CPJ urges Chávez to allow RCTV to stay on the air

May 24, 2007

Hugo Chávez Frías
President of the Bolivarian Republic of Venezuela
Palacio de Miraflores
Caracas, Venezuela

Via facsimile: 58-212-864-6002

Mr. President:

The Committee to Protect Journalists is writing to express serious concern about Venezuela’s commitment to free expression in the wake of your government’s unprecedented decision not to renew the broadcast concession of the country’s oldest private television station, RCTV, which expires Sunday.

On Wednesday, the political-administrative chamber of the Supreme Tribunal of Justice dismissed a petition for “precautionary measures” filed by RCTV to avoid the station’s closure. According to the court’s resolution, however, a March appeal seeking to annul the decision was admitted by the highest tribunal. Though RCTV must stop broadcasting, the court said it will review the appeal and could eventually overturn the decision.

On May 17, the constitutional chamber of the Supreme Tribunal had dismissed another appeal filed by RCTV in February seeking to protect its constitutional rights to apply for concession renewal.

Your government has recently announced that RCTV’s frequency will be replaced by a new public service television broadcaster called Venezuelan Social Television Station (TEVES). Telecommunications Minister Jesse Chacón said that RCTV would stop broadcasting at 11:59 p.m. on Sunday, and that TEVES would go on the air shortly after midnight.

While Minister of Communication and Information Willian Lara said that TEVES’ editorial line would not be dictated by your administration, we fear that the broadcaster will effectively operate as a government organ. Five of the seven members of the board of directors will be appointed by the executive, as stated in your signed decree.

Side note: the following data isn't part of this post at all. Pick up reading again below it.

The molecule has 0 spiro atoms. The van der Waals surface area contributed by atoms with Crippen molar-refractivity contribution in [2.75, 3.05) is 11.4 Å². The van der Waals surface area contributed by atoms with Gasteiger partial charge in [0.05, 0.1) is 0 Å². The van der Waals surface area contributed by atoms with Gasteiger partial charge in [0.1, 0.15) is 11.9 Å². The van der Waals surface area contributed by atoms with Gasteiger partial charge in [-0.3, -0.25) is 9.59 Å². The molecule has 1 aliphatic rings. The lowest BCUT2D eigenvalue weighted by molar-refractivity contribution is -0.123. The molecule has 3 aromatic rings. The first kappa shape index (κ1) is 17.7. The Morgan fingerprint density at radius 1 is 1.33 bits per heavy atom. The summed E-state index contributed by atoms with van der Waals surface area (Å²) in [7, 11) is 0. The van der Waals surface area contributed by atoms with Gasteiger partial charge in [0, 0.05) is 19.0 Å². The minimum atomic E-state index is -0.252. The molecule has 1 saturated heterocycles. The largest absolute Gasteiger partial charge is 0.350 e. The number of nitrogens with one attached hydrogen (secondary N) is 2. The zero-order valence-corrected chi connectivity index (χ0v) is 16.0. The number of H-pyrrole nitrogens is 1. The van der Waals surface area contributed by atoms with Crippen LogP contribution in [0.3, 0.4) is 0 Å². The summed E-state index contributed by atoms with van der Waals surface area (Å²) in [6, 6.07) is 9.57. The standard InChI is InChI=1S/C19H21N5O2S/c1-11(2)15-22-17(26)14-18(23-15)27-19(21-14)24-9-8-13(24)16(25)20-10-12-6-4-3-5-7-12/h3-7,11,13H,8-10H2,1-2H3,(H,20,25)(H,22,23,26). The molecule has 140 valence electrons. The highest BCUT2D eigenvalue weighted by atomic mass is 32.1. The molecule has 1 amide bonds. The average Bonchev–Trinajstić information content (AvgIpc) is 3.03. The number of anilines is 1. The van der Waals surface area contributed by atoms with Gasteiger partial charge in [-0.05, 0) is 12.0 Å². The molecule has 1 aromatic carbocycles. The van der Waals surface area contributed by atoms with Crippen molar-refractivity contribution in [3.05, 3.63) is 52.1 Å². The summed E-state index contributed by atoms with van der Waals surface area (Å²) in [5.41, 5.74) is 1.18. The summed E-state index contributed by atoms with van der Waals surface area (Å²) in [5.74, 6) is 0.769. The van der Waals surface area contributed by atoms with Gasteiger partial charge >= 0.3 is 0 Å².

On April 24, CPJ issued an in-depth report, “Static in Venezuela,” that concluded your government failed to conduct a fair and transparent review of RCTV’s concession renewal. The report, based on a three-month investigation, found the government’s decision was a predetermined and politically motivated effort to silence critical coverage. Founded in 1953, RCTV has expressed strident opposition to your administration.

Your administration has said that the decision concerning RCTV was not a sanction but simply the “natural and inexorable” result of the concession’s expiration. Yet you and other high-ranking officials have repeatedly accused RCTV employees of being “coup mongers” for the station’s support of a failed 2002 coup, of violating Venezuelan law, and of broadcasting pornography. CPJ believes that these accusations were used as a pretext to support the decision; the government has issued no sanctions or rulings against RCTV for these alleged violations.

The threat of losing access to the airwaves hangs over dozens of other television and radio stations whose licenses have also come up for renewal, prompting some news outlets to pull back on critical programming, CPJ research has found. The RCTV decision also comes as your administration has moved aggressively to expand state media and amplify its voice.

Officials in your administration have said that RCTV can continue to operate on cable or satellite–yet such transmission would reach only a fraction of the station’s current audience. While the media in Venezuela have been able to criticize your government forcefully until now, this decision sets a chilling precedent. We call on your government to uphold the international standards of free expression to which it has committed, to ensure RCTV is given every opportunity to pursue this matter in court, and to allow RCTV to continue broadcasting while its appeal is pending.

Thank you for your attention to this matter. We await your reply.


Joel Simon
Executive Director